The St. Louis directory and register :
Notes on St. Louis.
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St. Louis, Missouri, is a flourishing incorporated
post town, pleasantly situated on the right bank of
the Mississippi river, 18 miles below the junction of
the Missouri; 190 above the month of Ohio; and about
1200 above New Orleans. It is the seat of justice
for St. Louis county, and is in a township of the same
name. In latitude 38° 39′ N.North and long. 12° 51′ W.West
from Washington City. It is the largest town in the
state, of which it is the commercial metropolis. The
site is elevated and has a decided advantage over any
of the other towns, on account of its being a bold
shore of limestone rocks, which repels the floods:—
Such situations are very rare, as the Mississippi is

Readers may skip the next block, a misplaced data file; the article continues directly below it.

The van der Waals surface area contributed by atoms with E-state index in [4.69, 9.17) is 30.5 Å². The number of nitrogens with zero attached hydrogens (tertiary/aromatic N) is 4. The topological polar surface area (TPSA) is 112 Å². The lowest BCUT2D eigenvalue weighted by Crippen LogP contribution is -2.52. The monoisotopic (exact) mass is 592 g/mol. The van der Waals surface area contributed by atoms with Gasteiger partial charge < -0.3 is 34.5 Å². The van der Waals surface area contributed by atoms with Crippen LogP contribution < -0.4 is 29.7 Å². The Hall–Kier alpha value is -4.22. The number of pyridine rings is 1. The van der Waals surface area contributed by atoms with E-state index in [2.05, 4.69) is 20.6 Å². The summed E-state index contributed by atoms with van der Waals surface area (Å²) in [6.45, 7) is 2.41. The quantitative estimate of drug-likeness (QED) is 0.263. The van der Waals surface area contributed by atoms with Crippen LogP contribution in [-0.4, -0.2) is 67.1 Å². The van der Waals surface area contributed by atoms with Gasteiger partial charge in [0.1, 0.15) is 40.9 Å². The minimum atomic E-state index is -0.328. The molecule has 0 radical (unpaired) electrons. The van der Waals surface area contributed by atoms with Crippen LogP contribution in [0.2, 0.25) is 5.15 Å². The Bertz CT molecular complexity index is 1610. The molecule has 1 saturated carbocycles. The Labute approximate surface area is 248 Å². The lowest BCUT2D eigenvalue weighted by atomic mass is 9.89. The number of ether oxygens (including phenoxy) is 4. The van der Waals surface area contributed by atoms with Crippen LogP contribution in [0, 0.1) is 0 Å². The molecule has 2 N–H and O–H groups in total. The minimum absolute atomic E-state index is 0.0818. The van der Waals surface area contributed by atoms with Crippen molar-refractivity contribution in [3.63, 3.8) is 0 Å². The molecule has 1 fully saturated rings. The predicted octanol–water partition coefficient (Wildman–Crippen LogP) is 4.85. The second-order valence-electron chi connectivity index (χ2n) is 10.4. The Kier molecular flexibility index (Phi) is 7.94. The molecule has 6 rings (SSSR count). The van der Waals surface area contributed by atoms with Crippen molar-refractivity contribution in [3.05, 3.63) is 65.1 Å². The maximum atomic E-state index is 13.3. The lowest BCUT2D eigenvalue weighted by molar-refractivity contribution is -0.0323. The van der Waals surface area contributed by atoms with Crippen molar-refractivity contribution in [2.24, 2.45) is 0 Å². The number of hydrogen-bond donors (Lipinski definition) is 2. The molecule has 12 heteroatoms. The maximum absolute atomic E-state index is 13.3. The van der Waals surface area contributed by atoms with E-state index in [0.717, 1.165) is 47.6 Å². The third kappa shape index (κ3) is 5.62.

almost universally bounded either by high perpendi-
cular rocks or loose alluvial soil, the latter of which
is in continual danger of being washed away by the
annual floods. This spot has an abrupt acclivity from
the river to the first bottom; and a gradual one from
it, to the second; the first bank has a view of the
river and the numerous boats ranged along the shore
and moving on its waters, and is elevated about 40
feet; the second bank is 40 feet higher than the first
bottom, and affords a fine view of the town, river,
and surrounding country. St. Louis, extends nearly
2 miles along the river, and the country around, and
west of it for the distance of 15 miles, is an extended
prairie of a very luxuriant soil, beautifully undulating,
and covered with shrubby oak, and a variety of other
small growth.

St. Louis, was first settled by Mr. Peter De La-
clede Liguest, who had obtained, at New Orleans,
from the French authority, the exclusive privilege of